Fast, ultra-compact mid-range zoom
High resolution full-frame digital SLRs demand the optical quality for which the SP 28-75mm F/2.8 XR Di is famous. Another in Tamron's selection of fast and constant F2.8 maximum aperture optics, its speed benefits photographers in several ways, including the ability to render cluttered backgrounds well out of focus, added low-light shooting freedom and a brighter viewfinder image. Featuring XR (Extra Refractive Index) and LD (Low Dispersion) glass in an optical formula employing 16 elements and 14 groups—assuring sharpness, optimal contrast and color accuracy, rendering striking images. Sophisticated aspherical element design and internal focus contribute to barrel size that belies a typically large F2.8 optic. With both an ideal picture angle range, fast aperture and outstanding optical properties, it's no wonder that so many SP 28-75mm F/2.8 lenses can be found in the bags of noted wedding and corporate shooters.
The designation “Di” (Digitally Integrated Design) marks a generation of lenses, which have been specially adapted to the higher requirements of digital SLR cameras (APS-C and full frame).
|Angle of View (diagonal)||
75° 32’ (with full-size SLR cameras)
32° 11’ (with APS-C sized sensor digital SLR cameras)
|Lens Construction||16 elements in 14 groups|
|Minimum Focus Distance||0.33m (13") (entire zoom range)|
|Max. Magnification Ratio||1:3.9 (at 75mm)|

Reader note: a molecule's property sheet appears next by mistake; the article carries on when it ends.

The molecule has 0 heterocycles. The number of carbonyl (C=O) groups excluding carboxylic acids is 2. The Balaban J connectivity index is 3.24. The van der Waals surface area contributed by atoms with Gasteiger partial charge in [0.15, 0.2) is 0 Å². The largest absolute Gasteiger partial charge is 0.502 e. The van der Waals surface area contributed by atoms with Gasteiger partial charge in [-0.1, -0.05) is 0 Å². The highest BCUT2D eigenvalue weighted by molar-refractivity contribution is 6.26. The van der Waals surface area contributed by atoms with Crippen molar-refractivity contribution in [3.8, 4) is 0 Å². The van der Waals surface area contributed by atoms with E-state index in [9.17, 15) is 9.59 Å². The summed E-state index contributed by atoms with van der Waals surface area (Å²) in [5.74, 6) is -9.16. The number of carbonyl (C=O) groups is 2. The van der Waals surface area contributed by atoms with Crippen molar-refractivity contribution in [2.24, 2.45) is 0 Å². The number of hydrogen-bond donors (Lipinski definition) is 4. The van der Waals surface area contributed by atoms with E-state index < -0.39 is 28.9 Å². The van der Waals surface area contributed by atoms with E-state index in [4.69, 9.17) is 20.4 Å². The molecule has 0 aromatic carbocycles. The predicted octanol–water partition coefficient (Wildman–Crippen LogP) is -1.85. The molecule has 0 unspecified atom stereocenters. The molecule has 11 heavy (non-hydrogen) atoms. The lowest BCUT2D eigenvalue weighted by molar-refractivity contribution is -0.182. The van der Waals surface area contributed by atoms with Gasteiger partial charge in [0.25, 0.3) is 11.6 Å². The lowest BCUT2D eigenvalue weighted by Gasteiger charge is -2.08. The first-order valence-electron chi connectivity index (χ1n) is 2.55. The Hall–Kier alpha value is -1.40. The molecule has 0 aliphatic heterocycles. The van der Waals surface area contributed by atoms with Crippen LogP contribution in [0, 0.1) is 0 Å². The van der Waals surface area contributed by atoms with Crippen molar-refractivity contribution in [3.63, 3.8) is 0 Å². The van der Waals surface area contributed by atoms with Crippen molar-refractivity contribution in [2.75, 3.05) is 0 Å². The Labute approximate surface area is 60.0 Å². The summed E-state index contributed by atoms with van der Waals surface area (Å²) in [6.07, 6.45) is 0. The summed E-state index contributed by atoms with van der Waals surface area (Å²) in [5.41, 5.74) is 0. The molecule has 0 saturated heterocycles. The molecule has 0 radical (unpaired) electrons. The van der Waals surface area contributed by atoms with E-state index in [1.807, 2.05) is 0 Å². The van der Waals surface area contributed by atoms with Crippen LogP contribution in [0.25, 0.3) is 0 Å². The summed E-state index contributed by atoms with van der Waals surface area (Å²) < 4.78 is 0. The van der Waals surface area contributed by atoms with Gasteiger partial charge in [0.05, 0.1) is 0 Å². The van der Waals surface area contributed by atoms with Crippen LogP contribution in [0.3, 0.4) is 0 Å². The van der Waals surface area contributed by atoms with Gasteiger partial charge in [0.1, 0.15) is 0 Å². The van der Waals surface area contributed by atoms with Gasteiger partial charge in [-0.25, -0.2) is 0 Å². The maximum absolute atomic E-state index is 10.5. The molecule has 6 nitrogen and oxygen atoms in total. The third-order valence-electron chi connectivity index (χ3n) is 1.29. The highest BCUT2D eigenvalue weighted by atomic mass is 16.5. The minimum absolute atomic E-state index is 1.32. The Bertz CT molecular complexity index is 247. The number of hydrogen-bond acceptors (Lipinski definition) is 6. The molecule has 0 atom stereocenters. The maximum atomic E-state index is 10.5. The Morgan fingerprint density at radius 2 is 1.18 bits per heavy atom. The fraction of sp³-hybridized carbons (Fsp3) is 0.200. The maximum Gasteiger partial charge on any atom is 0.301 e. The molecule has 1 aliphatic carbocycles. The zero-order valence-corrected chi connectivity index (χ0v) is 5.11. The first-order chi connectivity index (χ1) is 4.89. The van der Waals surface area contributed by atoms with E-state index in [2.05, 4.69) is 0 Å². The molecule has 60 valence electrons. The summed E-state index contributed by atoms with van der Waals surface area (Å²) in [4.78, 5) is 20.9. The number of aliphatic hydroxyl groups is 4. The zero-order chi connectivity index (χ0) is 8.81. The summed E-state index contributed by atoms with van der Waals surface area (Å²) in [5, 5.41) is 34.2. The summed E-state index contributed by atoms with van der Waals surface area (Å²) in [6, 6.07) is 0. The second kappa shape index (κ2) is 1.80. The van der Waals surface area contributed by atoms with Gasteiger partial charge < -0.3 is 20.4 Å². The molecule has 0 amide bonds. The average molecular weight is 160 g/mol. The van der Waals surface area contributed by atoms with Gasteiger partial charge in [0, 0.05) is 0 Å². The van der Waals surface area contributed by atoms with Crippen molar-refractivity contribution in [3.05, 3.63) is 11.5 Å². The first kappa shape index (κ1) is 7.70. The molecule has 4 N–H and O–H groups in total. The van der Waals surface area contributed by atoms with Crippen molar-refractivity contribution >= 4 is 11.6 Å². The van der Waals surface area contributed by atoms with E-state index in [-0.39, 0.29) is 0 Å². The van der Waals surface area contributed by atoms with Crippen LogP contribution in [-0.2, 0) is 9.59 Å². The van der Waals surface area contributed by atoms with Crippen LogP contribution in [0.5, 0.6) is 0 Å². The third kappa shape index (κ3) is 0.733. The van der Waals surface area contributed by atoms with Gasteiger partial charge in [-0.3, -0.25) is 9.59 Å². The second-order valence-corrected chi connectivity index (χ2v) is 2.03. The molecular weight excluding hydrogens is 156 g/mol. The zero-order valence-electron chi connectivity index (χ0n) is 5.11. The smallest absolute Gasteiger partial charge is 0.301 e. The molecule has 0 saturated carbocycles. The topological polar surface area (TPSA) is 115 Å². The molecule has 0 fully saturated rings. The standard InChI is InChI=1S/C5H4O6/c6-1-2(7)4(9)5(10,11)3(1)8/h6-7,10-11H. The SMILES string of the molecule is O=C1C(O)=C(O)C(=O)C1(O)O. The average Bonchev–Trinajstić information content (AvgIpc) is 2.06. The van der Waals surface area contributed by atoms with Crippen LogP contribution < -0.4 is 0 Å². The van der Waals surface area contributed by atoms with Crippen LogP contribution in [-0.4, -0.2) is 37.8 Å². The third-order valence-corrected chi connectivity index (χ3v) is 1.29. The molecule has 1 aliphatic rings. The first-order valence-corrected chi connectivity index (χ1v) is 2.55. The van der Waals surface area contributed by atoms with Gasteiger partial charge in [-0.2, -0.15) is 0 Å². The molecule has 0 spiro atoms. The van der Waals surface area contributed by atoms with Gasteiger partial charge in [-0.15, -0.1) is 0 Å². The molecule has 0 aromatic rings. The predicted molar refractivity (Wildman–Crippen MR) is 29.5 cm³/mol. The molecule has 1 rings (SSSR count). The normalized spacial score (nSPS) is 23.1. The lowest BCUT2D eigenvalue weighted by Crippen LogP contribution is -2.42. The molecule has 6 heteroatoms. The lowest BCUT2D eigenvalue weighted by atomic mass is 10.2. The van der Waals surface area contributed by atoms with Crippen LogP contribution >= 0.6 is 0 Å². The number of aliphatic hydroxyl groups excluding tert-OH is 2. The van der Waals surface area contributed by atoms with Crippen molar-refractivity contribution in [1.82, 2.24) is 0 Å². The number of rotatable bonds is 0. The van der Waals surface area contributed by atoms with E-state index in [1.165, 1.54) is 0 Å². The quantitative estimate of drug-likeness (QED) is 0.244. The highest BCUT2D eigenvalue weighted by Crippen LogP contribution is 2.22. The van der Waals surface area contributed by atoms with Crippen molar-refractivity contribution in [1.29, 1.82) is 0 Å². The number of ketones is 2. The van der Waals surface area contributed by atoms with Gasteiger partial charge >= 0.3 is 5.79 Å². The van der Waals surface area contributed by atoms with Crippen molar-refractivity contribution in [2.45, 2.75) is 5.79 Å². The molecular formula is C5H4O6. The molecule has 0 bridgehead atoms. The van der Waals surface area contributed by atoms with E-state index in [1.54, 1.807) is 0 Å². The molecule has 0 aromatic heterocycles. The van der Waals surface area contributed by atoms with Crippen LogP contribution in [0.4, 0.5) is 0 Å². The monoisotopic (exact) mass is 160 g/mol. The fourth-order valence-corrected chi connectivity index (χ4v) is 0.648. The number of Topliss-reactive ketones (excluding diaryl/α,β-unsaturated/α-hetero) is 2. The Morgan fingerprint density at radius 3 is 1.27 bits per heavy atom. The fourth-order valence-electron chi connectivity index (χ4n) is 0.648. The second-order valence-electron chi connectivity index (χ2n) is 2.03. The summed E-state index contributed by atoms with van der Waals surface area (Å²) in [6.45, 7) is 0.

|Diaphragm Blade Number||7 (circular diaphragm)|
|Standard Accessories||Lens hood|
|Compatible Mounts||Canon, Nikon with Built-In Motor, Pentax, Sony A mount|
Specifications, appearance, functionality, etc. may be changed without prior notice.
MTF (Modulation Transfer Function) curves describe to what extent the tested lens can faithfully reproduce contrast of the subject in images it captures.
The closer the 10 lp/mm (line pairs per millimeter) curve (the thick line for low frequency) in an MTF chart to "1" of the vertical axis (the higher up), the higher the contrast reproduction performance of the tested lens will be. The closer the 30 lp/mm curve (the thin line for high frequency) to "1" (the higher up), the higher the resolving power and thus the subjective sharpness of the lens will be.
Lens performance differs depending upon directions. Solid lines show performance in the sagittal (radial) direction while dotted lines indicate performance in the meridional (circumferential) direction. When sharp lenses capable of delivering uniform optical performance over the entire image field are tested, MTF charts show curves plotted in good balance.
Performance characteristics of photographic lenses cannot be expressed with only MTF charts. There are other factors that are expressed in different methods, such as taste of softness and degrees of compensation of various aberrations. But you can use MTF charts as a scale to measure lens performance.